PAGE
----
Prior to joining Emerald City Literary, Garrett graduated from Washington State University with a degree in business. He played professional baseball and worked as a contractor until he found his true passion in publishing. In 2016 he began interning for Mandy Hubbard then became Agency Assistant before being promoted to Associate Agent. A long-time book lover Garrett can be found reading just about anything he can get his hands on. He is currently co-representing multiple authors alongside Mandy Hubbard.

What he is seeking: Garrett is considering select Middle Grade and YA alongside Mandy Hubbard. Garrett is looking for smart, funny, contemporary stories with fresh voices, a strong hook and awesome dialogue. He enjoys romance and stories that focus on friendship, family, and all the ways those relationships come together. He also likes well paced psychological thrillers as well as stories with unique story structures and timelines. He is actively looking for projects by POC authors or with LGBTQ+ themes.

How to submit: If you would like him to consider your work, please send your query, with the first 5 pages of your manuscript pasted into the body of the email, to: QueryMandy@EmeraldCityLiterary.com. Please put “ATTN: Garrett” in the subject line if it is intended for Garrett’s review.
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Wednesday, February 27, 2019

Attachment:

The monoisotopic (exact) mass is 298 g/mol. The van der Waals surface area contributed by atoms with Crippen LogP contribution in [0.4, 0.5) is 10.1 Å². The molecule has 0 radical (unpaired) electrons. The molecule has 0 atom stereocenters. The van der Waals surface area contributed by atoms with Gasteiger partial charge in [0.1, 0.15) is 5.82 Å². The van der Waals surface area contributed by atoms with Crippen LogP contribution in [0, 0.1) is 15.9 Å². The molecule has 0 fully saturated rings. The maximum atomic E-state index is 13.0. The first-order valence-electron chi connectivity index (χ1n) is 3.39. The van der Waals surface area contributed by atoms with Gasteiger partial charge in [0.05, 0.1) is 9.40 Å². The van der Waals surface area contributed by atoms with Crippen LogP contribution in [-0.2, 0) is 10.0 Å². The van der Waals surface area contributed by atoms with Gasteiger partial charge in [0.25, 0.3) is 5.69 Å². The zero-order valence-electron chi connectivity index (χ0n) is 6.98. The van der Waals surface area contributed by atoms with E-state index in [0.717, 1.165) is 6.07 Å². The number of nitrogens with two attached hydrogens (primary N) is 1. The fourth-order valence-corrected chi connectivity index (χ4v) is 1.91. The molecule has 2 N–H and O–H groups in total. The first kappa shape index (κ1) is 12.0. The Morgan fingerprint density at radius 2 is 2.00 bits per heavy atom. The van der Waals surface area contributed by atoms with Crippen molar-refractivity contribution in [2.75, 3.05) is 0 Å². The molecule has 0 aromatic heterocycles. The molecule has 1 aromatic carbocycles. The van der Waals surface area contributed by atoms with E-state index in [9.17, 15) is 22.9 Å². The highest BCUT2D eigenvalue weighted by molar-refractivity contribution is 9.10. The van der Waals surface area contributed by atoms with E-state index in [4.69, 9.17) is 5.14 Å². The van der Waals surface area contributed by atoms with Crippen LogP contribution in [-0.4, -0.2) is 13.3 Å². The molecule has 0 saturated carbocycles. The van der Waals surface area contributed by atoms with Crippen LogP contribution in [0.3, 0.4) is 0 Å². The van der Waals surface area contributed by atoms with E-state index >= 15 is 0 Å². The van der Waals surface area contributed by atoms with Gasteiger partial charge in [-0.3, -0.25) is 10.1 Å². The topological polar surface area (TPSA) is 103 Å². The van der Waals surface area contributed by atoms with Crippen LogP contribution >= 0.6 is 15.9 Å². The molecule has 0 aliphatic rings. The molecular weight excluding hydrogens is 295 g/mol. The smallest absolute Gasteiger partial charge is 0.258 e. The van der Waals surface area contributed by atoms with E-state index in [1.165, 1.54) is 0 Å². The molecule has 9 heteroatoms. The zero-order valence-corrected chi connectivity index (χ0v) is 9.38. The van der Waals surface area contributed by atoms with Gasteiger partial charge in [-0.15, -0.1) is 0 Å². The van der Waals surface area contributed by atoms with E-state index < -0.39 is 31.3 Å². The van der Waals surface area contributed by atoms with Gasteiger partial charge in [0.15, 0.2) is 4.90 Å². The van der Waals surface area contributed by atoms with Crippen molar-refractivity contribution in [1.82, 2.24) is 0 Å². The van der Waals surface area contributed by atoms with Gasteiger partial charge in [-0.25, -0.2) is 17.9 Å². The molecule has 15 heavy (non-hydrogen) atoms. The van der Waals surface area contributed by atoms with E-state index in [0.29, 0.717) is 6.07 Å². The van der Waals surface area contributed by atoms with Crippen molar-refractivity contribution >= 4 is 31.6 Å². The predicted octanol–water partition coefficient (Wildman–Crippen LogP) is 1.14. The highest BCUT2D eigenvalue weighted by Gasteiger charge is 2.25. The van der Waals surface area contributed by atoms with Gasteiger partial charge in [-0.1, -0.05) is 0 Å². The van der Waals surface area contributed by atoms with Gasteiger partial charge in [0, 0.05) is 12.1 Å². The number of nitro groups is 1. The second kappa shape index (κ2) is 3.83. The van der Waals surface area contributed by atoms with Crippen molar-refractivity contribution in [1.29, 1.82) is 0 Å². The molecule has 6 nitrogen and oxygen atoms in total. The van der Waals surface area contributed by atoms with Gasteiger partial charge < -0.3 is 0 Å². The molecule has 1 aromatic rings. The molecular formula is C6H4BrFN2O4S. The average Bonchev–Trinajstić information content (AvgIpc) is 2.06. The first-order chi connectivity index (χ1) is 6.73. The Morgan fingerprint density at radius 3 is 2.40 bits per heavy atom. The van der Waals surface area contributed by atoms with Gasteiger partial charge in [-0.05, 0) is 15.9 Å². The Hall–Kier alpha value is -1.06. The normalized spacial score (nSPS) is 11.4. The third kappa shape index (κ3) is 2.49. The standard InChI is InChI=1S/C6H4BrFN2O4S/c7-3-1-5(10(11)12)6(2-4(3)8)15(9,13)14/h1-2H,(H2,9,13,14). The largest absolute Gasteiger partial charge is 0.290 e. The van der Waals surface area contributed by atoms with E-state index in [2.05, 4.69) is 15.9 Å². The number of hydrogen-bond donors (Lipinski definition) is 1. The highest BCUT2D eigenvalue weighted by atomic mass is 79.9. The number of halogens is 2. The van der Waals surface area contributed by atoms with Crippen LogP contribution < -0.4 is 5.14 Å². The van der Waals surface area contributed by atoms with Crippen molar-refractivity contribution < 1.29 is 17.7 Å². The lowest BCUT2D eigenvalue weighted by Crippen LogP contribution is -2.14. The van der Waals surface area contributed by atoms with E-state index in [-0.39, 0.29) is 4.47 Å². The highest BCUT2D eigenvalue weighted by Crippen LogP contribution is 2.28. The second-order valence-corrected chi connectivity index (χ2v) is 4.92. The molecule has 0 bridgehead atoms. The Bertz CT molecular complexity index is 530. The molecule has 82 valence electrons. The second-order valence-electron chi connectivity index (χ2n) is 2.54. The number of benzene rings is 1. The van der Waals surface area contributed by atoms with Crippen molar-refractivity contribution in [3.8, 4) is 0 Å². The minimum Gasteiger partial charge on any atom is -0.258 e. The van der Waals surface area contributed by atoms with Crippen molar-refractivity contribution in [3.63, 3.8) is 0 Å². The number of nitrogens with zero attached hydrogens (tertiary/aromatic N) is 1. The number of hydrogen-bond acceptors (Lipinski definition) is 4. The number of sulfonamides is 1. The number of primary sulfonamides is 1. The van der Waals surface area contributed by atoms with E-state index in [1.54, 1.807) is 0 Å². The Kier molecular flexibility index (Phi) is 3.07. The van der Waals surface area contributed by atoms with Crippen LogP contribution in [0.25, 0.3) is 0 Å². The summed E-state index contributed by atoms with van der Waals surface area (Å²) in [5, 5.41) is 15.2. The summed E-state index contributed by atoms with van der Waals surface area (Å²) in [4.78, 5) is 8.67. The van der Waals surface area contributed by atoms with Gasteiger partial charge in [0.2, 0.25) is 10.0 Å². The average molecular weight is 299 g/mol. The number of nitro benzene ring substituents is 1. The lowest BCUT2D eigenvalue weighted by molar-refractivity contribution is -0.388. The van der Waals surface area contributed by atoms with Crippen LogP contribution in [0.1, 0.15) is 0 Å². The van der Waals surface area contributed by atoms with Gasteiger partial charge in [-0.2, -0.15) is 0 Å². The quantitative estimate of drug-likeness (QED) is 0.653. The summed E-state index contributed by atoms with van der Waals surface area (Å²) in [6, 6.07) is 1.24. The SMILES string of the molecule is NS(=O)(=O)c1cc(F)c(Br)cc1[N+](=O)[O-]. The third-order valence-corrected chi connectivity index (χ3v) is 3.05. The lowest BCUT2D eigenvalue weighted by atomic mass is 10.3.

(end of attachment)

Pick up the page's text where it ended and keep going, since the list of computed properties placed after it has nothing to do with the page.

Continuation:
9 Digital Imprints of Major Publishers Accepting Submissions - No agent required

Wikimedia
Did you know that you can get published by a major publisher without an agent? Under normal circumstances, the doors of major publishers are closed to unagented writers. But with the advent of the digital revolution, major publishers are seeing the possibility of making sales without much outlay. Publishers still have to edit ebooks and hire graphic designers for covers, but they don't have to spend anything on printing costs, at least not initially.

The advantage of digital first imprints with major publishers is that they can lead to print runs, provided the ebook sells well. You also get the advantage of having been published by a major publisher, which gives you significant bragging rights. In addition, if your first ebook does reasonably well, you can continue with the publisher.

All of these are traditional publishers.

For a list of over 150 publishers that don’t require an agent click HERE